Malnutrition: the most effective interventions must be prioritised
Malnutrition is a medical and humanitarian emergency that accounts for 11 percent of the global burden of disease, contributing to the death of between 3.5 million and 5 million children aged under-five each year, and leading to long-term poor health, disability and poor educational and development outcomes. Worldwide, 178 million children are underweight, and 20 million suffer from the most deadly form of severe acute malnutrition each year.
A global policy “Scaling up nutrition: a framework for action” has been developed under the auspices of the World Bank, with inputs from a number of key stakeholders, researchers, donors and recipient countries, UN Agencies, international non-governmental organisations, and economists. MSF is encouraged that a key component foresees the scaling up of direct interventions, in particular feeding for malnourished children.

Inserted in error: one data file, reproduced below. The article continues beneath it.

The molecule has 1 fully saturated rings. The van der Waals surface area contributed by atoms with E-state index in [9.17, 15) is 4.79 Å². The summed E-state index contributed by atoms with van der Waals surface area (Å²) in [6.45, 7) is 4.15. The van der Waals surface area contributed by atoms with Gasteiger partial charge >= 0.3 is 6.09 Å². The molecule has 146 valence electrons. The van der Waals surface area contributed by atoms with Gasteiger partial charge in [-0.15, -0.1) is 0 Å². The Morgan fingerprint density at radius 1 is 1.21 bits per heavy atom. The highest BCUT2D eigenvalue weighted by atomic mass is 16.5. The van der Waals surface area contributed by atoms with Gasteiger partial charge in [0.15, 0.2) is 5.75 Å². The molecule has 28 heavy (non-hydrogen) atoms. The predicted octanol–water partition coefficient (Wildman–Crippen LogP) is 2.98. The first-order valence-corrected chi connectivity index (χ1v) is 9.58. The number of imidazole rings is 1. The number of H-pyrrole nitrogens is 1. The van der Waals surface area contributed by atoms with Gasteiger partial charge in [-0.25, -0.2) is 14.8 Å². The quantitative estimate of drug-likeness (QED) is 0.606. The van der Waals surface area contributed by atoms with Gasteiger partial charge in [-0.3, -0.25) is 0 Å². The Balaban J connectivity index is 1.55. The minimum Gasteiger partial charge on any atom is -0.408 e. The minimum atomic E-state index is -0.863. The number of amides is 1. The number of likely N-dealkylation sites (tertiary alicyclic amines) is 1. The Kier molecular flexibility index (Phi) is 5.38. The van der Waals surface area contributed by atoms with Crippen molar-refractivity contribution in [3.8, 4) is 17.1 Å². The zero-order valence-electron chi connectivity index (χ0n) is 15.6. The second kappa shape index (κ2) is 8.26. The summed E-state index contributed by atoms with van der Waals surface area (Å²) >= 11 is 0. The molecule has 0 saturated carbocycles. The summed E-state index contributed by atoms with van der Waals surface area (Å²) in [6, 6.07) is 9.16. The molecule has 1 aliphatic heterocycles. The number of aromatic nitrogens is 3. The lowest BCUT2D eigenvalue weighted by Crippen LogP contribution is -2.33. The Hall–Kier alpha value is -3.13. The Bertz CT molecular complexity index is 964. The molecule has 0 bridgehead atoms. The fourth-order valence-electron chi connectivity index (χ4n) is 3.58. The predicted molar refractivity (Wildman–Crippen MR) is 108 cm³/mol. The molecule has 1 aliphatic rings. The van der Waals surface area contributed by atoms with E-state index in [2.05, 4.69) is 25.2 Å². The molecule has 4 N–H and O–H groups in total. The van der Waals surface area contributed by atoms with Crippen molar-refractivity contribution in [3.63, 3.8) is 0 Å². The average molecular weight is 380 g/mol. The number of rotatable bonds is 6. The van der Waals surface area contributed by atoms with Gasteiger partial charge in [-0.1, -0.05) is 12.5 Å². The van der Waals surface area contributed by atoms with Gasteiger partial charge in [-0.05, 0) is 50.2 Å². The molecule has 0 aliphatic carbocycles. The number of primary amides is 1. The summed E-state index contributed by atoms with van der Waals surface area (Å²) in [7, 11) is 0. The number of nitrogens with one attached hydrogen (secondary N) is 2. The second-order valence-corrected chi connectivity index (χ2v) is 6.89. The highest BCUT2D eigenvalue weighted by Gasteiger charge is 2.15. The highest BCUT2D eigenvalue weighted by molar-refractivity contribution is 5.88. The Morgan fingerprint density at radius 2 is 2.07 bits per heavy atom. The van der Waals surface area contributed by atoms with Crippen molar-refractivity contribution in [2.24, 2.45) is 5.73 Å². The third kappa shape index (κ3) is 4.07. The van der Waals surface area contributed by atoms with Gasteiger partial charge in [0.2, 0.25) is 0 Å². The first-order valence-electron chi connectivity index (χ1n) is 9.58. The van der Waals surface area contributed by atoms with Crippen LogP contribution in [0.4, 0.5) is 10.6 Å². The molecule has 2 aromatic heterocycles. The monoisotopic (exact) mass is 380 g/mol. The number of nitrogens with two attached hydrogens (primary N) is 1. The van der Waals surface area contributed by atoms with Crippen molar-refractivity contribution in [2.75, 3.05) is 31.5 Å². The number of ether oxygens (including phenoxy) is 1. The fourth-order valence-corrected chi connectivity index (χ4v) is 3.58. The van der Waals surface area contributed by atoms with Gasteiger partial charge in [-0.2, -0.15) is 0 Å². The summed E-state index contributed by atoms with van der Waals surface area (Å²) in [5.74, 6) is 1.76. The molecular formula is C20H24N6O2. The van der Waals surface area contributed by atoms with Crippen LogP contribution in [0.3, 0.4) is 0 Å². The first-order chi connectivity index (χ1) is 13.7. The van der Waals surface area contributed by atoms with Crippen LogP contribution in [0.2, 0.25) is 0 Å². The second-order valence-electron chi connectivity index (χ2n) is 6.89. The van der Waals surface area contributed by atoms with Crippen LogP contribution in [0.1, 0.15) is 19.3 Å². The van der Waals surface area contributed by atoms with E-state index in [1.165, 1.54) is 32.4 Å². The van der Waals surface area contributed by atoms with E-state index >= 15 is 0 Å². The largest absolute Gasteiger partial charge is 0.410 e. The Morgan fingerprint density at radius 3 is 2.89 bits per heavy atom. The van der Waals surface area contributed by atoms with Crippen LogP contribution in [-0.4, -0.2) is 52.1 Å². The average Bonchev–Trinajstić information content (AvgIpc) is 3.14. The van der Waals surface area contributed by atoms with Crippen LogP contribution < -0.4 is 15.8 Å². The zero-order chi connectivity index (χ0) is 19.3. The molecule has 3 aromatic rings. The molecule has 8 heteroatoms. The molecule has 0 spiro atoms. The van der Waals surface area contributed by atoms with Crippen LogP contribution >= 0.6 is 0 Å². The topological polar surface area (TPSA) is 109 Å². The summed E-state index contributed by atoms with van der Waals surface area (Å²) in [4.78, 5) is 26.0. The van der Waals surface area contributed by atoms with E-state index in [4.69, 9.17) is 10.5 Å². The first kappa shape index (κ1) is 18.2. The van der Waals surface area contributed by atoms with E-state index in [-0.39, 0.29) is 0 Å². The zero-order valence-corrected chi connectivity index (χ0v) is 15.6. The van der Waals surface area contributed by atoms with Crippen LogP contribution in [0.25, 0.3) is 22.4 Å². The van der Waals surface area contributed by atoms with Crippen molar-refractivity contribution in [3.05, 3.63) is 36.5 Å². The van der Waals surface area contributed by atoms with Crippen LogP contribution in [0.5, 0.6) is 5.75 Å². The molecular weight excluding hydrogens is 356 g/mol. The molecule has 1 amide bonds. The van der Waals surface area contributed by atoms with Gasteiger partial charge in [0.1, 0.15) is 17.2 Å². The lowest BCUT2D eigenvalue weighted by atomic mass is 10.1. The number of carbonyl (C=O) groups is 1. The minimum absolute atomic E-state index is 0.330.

There is now broad consensus on a public health package of effective key interventions, in addition to the promotion of breastfeeding, to treat undernutrition and protect children from acute malnutrition. The importance of addressing nutrition during the ‘window of opportunity’ in a child’s life (up to 24 months) is also recognised in order to avoid irreversible damage. Equally, the crucial role played by “inadequate food intake” as a major cause of undernutrition is highlighted. The development of strategies fully owned by recipient countries, and the need to provide predictable financial support are acknowledged as essential.